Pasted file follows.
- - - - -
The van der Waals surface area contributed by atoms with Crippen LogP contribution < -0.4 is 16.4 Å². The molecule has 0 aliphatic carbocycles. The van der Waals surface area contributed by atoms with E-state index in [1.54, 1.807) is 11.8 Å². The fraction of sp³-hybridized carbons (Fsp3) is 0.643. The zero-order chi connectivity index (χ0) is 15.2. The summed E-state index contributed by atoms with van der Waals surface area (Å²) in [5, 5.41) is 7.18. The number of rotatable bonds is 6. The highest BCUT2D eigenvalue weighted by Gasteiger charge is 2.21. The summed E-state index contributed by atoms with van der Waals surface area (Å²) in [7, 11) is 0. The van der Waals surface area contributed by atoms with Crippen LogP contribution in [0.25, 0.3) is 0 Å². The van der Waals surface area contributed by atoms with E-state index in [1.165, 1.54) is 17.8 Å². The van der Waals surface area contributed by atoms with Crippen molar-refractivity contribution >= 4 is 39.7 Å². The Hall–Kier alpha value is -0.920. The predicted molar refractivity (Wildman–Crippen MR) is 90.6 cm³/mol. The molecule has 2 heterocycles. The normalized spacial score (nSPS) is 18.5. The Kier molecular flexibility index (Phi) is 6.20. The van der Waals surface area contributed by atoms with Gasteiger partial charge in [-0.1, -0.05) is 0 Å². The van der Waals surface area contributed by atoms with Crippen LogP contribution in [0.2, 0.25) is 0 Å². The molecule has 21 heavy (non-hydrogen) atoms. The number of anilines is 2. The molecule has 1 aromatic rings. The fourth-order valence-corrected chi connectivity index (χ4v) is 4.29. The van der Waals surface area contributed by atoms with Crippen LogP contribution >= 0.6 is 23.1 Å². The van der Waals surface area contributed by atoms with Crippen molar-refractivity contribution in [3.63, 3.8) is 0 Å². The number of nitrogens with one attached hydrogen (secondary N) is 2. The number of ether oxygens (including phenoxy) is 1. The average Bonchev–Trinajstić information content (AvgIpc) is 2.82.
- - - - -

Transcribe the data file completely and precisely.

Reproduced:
The van der Waals surface area contributed by atoms with Crippen LogP contribution < -0.4 is 16.4 Å². The molecule has 0 aliphatic carbocycles. The van der Waals surface area contributed by atoms with E-state index in [1.54, 1.807) is 11.8 Å². The fraction of sp³-hybridized carbons (Fsp3) is 0.643. The zero-order chi connectivity index (χ0) is 15.2. The summed E-state index contributed by atoms with van der Waals surface area (Å²) in [5, 5.41) is 7.18. The number of rotatable bonds is 6. The highest BCUT2D eigenvalue weighted by Gasteiger charge is 2.21. The summed E-state index contributed by atoms with van der Waals surface area (Å²) in [7, 11) is 0. The van der Waals surface area contributed by atoms with Crippen LogP contribution in [0.25, 0.3) is 0 Å². The van der Waals surface area contributed by atoms with E-state index in [1.165, 1.54) is 17.8 Å². The van der Waals surface area contributed by atoms with Crippen molar-refractivity contribution >= 4 is 39.7 Å². The Hall–Kier alpha value is -0.920. The predicted molar refractivity (Wildman–Crippen MR) is 90.6 cm³/mol. The molecule has 2 heterocycles. The normalized spacial score (nSPS) is 18.5. The Kier molecular flexibility index (Phi) is 6.20. The van der Waals surface area contributed by atoms with Gasteiger partial charge in [-0.1, -0.05) is 0 Å². The van der Waals surface area contributed by atoms with Crippen LogP contribution in [0.2, 0.25) is 0 Å². The molecule has 21 heavy (non-hydrogen) atoms. The number of anilines is 2. The molecule has 1 aromatic rings. The fourth-order valence-corrected chi connectivity index (χ4v) is 4.29. The van der Waals surface area contributed by atoms with Crippen LogP contribution >= 0.6 is 23.1 Å². The van der Waals surface area contributed by atoms with Crippen molar-refractivity contribution in [3.63, 3.8) is 0 Å². The number of nitrogens with one attached hydrogen (secondary N) is 2. The number of ether oxygens (including phenoxy) is 1. The average Bonchev–Trinajstić information content (AvgIpc) is 2.82.